Paris was the perfect hunting ground for a printmaker wishing to depict modern life.
The boulevards, parks and squares designed by Baron Haussmann were a theatre of spectacle, where there was always something to experience and everyone eagerly watched everyone else.
In his famous essay ‘Le Peintre de la vie moderne’ in 1863, the poet and critic Charles Baudelaire declared that the ephemeral, lively and transient city was above all else the symbol of modern life.
The street as place of encounter
The boulevard was the place where members of the different social classes, normally living in strict segregation, encountered one another. It was here that the bourgeois crossed paths with the prostitute, and where aristocratic and working-class women stood side-by-side to admire shop-window displays.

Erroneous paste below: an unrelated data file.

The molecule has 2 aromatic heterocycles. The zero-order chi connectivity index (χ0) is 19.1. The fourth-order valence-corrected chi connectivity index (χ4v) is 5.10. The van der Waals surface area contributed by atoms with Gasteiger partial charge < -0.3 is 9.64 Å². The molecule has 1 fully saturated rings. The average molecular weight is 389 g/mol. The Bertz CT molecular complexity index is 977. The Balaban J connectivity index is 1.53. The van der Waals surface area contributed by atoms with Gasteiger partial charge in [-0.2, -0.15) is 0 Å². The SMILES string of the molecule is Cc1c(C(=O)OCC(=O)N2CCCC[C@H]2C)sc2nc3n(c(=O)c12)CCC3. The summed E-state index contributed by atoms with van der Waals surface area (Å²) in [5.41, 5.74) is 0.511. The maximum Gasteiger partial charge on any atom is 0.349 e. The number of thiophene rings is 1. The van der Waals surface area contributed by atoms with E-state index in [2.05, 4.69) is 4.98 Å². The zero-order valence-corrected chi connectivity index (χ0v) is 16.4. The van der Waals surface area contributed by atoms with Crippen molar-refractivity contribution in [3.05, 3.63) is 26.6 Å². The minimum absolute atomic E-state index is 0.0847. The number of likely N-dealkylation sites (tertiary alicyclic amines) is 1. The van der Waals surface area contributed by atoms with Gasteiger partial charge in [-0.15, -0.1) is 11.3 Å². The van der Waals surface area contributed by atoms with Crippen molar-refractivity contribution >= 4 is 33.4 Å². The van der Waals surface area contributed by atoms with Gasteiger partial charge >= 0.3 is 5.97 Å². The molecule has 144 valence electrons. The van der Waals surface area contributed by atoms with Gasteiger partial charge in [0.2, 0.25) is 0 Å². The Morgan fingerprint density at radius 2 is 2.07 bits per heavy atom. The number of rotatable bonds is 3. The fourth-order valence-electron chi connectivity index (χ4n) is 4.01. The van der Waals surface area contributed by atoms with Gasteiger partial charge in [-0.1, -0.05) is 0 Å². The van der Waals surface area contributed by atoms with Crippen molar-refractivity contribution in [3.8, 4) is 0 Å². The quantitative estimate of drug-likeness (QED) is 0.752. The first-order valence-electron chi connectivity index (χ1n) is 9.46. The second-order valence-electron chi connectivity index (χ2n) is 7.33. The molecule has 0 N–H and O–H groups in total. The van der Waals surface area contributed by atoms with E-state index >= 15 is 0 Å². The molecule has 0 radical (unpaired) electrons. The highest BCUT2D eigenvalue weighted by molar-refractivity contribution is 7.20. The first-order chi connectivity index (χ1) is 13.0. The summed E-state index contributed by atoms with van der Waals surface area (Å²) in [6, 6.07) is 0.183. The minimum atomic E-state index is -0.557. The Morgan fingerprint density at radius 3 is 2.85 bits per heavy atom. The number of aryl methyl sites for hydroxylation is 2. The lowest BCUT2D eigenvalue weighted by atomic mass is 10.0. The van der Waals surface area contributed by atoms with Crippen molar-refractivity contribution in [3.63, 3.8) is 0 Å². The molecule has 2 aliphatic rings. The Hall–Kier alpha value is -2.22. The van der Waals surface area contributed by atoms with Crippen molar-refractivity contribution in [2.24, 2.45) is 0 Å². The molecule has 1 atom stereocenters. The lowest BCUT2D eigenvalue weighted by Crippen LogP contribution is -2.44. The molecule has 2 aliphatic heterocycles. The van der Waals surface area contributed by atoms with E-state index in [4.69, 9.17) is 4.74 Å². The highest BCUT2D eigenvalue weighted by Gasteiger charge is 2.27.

In his print The Uniform, Hermann-Paul showed an intersection where soldier and priest, capitalist and proletarian, man and woman, young and old cross paths.
Yet despite this, there is no true interaction between the different types in their respective ‘uniforms’: each hurries past the other, their haste emphasised by the clock on the wall.
Bonnard and the fleeting moment
Pierre Bonnard took a walk through Paris every morning, soaking up fleeting impressions of the city and chance encounters in the street.
Back at his studio, he combined these fragmentary images in his paintings and prints.
These works do not function as windows to reality. Rather, they offer an intensely personal and poetic vision of the shadowy passers-by and large crowds of the Parisian streets.
Charles Baudelaire, Le Peintre de la vie moderne, 1863
Ursula Perucchi-Petri, Die Nabis und das moderne Paris. Bonnard, Vuillard, Vallotton und Toulouse-Lautrec, aus der Sammlung Arthur und Hedy Hahnloser-Bühler und aus Schweizer Museums- und Privatbesitz, Bern 2011
Bridget Alsdorf, ‘Bonnard’s Sidewalk Theater’, Nonsite 14, 2014 nonsite.org